In case you missed it, here is some great news for anyone feeling discouraged about Australia’s small business sector: the head count is in and it is on the rise. In further (unsurprising) news, the sector continues to carry the local economy.
The latest report by the Australian Bureau of Statistics reveals an increase of 0.4% in the number of actively trading businesses last financial year (the vast majority are small businesses). This is an additional 8,868 businesses on 2011 – something I am very pleased about.
The entry rate of businesses (13.5%) was higher than the exit rate (13.1%). It is a small difference, but an important one.
While it is great news that more Australian’s are choosing to run their own business, the increase of just 0.4% is well down on the prior year when the number of new businesses increase by 3.6%. I believe this is due to a lack of confidence in the local economy.
Small businesses account for 96% of Australia’s 2,141,280 actively trading businesses as of June last year. This comprises 1,306,093 sole traders (61%), followed by 514,859 businesses with 1–4 employees (24% – micro business) and 231,591 businesses with 5–19 employees (11% – small business).
The remaining 88,737 (4%) are medium-sized businesses, ie. those with 20–200 employees.
The report also found that in terms of business survival rates, of the 2,071,360 businesses operating in June 2008, 61.8% were still operating in June 2012.
The fall in active new businesses over those four years was as follows: 84.6% were still operating in June 2009, 75.1% were still operating in June 2010 and 67.9% were still operating in June 2011.
As expected you can see the longer a business survives, the more likely it is to continue to survive in future years.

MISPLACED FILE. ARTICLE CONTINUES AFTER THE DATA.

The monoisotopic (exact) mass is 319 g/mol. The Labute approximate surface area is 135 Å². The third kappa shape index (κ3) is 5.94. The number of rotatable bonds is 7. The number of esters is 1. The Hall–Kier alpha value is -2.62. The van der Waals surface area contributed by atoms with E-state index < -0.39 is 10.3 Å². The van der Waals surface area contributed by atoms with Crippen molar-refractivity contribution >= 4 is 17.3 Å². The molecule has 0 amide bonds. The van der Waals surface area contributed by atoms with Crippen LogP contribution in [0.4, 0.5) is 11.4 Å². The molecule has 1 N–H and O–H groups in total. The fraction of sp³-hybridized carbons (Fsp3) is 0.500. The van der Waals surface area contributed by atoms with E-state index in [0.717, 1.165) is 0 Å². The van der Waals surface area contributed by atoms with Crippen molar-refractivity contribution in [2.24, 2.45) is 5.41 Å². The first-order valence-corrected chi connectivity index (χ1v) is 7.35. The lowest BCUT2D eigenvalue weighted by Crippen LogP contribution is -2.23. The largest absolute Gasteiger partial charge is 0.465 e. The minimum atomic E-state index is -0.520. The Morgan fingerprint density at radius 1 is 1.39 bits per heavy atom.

Little is spoken about the needs of lives of small and medium businesses – but they form a critical component of our economy and should be treated as such.
They are major employers, they provide flexible work environments and they often take on apprentices, helping build skills in our workforce.
On the whole they are cherished by the staff who rely on their monetary support, professional guidance and friendship.
The enthusiasm, drive and passion of these business owners have a much larger financial and emotional, direct and ripple, effect on our economy than many realise.
Looking at even the most base of financial facts, small businesses contribute 34% to gross domestic product. The money that is spent with a small business is often the marginal dollar in a consumer’s wallet.
The increase in savings that we have therefore seen over the past 4 years has hit small business revenue much harder than the economy overall.
As loyal employers, most small business owners have absorbed as much of this as they can in their own wallet.
As a nation we must continue to encourage and empower potential entrepreneurs to take the chance to start a business.
At MYOB we apply great focus to supporting, recognising and celebrating the journey of smaller businesses and start-ups, and I urge the government and larger businesses to strengthen their focus as we look to strengthen ours.
The government is on the right track with some new initiatives announced in the Budget, such as the intended investment of $3.2 million over 15 years for the “promotion and marketing” of Australian start-up success stories.
Many start-ups are on their way to becoming tomorrow’s leaders. Our support means a lot to their future and Australia’s future.
Here are some further interesting facts from the Australian Bureau of Statistics ‘Counts of Australian Businesses, including Entries and Exits: 2011-2012 financial year’ study:
- The largest number of Australian businesses was in the Construction industry (16.2%), followed by Professional, Scientific and Technical Services (11.7%) and Rental, Hiring and Real Estate Services (10.5 %).
- ‘Agriculture, Forestry and Fishing’ and ‘Rental, Hiring and Real Estate Services’ industries had the lowest entry rates, of 6.5% and 8.8% respectively.
- ‘Accommodation and Food Services’ and ‘Administrative and Support Services’ industries had the highest entry rates, of 16.7% and 16.4% respectively.
- The ‘Public Administration and Safety’ and ‘Administrative and Support Services’ industries had the highest exit rates, of 17.5% and 16.8% respectively.
- ‘Health Care and Social Assistance’ and ‘Agriculture, Forestry and Fishing’ industries had the lowest exit rates, of 8.1% and 9.4% respectively.
- The state with the highest number of businesses operating in 2011–12 was New South Wales (710,733). Victoria followed (551,220), then Queensland (428,515), Western Australia (221,918), South Australia (148,138), Tasmania (38,658), the Australian Capital Territory (26,016) and the Northern Territory (14,669).